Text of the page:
Thanks Dr Ray for your comments, I can appreciate your concerns on the theological perspective of Lindars & Barth. I think you will find in the forum that I have posted  books by theologians who share your perspective above.

I'd be interested in seeing a book suggestion from you, they may include some titles I have not mentioned/suggested in the forum. That said as in all reading one has to be a berean. 

Blessings

Ted

 

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George Somsel | Forum Activity | Replied: Wed, Jun 29 2011 2:46 PM

Dr Ray Borah:

Have to disagree Ted. Barnabas Lindars was a liberal whose apologetic he learned from Karl Barth's apostate theology. Spare us from more of these offerings in the Logos library. How about some books from theologians who are not 1. apostate, 2. charismatic, 3. "evangelical," but who write instead from a true historical-grammatical perspective.

Mr. Borah,

One says, "I belong to Apollos," or "I belong to Cephas," or "I belong to Christ."  Are we not a contentious lot?  You must recall that it was this very Karl Barth whom you label an apostate who called the churches of Germany to a renewed study of the bible itself and who was active in the "Confessing Church" in opposition to the state controlled church of the National Socialists.  To be deprived of his insights would leave a very deep chasm in our understanding of the period indeed.  The obvious answer is that whether you approve of him or not, he was and remains an important figure.  You can ignore him if you like by simply not purchasing the work.

george
gfsomsel

יְמֵי־שְׁנוֹתֵינוּ בָהֶם שִׁבְעִים שָׁנָה וְאִם בִּגְבוּרֹת שְׁמוֹנִים שָׁנָה וְרָהְבָּם עָמָל וָאָוֶן

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Ted Hans | Forum Activity | Replied: Wed, Jun 29 2011 2:55 PM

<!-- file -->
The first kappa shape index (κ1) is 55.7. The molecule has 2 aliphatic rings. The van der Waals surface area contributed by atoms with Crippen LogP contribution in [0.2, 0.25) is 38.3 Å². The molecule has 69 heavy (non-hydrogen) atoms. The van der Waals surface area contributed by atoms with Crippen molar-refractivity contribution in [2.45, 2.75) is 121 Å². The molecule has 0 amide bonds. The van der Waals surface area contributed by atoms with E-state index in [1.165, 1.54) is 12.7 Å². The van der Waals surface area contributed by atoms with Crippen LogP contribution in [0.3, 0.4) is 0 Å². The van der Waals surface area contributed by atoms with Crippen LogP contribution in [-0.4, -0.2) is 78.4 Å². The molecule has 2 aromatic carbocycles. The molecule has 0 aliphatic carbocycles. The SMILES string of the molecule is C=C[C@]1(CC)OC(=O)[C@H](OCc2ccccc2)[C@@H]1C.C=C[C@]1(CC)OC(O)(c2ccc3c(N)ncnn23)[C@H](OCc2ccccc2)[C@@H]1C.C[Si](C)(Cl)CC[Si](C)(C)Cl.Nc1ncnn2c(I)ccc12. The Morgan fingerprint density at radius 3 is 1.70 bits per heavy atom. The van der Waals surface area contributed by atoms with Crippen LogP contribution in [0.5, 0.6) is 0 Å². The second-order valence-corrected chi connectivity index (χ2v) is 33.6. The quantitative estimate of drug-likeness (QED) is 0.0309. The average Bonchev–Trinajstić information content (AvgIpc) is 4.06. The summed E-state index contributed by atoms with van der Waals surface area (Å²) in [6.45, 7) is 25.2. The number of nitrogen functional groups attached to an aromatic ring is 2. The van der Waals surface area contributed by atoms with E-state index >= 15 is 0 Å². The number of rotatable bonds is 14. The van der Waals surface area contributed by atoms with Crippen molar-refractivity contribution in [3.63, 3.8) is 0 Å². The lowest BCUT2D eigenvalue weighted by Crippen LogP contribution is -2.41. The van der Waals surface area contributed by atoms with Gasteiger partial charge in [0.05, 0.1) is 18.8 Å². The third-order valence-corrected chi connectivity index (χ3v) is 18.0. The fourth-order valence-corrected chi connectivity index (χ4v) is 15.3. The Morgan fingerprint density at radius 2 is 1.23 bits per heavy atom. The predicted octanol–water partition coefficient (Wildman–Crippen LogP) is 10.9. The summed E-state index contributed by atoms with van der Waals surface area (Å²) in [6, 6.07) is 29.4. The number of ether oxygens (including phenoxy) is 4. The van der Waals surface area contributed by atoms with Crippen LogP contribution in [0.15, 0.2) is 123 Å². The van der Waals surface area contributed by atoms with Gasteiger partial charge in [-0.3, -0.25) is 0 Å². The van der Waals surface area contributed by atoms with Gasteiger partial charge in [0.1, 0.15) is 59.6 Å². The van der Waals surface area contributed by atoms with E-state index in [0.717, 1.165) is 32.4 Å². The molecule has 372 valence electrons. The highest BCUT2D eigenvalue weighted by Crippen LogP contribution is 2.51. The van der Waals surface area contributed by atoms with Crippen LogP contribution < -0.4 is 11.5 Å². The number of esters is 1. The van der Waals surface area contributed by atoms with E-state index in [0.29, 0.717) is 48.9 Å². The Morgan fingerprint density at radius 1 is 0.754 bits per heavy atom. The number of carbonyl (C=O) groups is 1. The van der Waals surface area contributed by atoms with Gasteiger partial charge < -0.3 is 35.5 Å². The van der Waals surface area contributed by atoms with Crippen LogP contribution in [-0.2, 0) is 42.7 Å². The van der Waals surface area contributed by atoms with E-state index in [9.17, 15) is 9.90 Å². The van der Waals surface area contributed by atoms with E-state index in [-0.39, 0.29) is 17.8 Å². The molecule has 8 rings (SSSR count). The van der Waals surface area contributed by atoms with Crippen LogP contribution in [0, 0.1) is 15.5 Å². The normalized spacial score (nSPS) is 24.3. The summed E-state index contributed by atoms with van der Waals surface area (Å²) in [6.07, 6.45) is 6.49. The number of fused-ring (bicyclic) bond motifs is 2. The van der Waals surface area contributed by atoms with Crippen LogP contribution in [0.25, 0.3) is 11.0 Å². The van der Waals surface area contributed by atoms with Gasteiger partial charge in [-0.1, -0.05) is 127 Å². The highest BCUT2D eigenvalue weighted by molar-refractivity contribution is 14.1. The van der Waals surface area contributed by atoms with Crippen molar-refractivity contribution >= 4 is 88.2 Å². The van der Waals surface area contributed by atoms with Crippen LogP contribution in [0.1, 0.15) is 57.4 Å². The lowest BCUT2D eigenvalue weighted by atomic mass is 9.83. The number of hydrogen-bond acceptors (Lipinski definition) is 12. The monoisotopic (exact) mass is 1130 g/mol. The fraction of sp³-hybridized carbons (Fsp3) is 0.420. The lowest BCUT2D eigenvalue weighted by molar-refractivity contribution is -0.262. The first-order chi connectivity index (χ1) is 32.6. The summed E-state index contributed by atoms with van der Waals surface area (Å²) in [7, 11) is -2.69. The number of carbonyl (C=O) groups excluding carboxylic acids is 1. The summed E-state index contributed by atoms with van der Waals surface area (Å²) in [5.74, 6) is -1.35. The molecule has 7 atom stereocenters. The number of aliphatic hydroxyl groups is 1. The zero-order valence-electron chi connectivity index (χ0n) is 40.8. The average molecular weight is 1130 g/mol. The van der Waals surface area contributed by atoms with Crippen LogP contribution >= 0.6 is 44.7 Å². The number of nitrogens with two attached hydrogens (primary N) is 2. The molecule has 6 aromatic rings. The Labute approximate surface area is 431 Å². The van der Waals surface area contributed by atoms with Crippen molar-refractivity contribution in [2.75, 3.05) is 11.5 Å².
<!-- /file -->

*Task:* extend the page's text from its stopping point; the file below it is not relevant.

George Somsel:
The obvious answer is that whether you approve of him or not, he was and remains an important figure.  You can ignore him if you like by simply not purchasing the work.

And there i was thinking, my friend George only objects to interlinearsStick out tongue.

Ted

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David Paul | Forum Activity | Replied: Wed, Jun 29 2011 2:56 PM

I probably disagree with 95+% of the commentaries I own in Logos format...and I own quite a few. Are some apostate? I have my opinion, but the final decision isn't mine. I am SUPPOSED TO JUDGE whether their words are false or true, but I'm not supposed to render a verdict against them. That, as a friend of mine says, is above my pay-grade. That said, I LIKE owning commentaries from those who not only think "differently" than I do, but also those whom I consider to speak heretical hogwash. By studying their writings, I am able to both test my own understanding, and better understand the mindset, perspective, and argumentation of those with whom I disagree.

I will add one additional caveat: The ability of one to recognize wrongness, error, and falsehood in another does not in itself convey accuracy, rightness, and truth to oneself.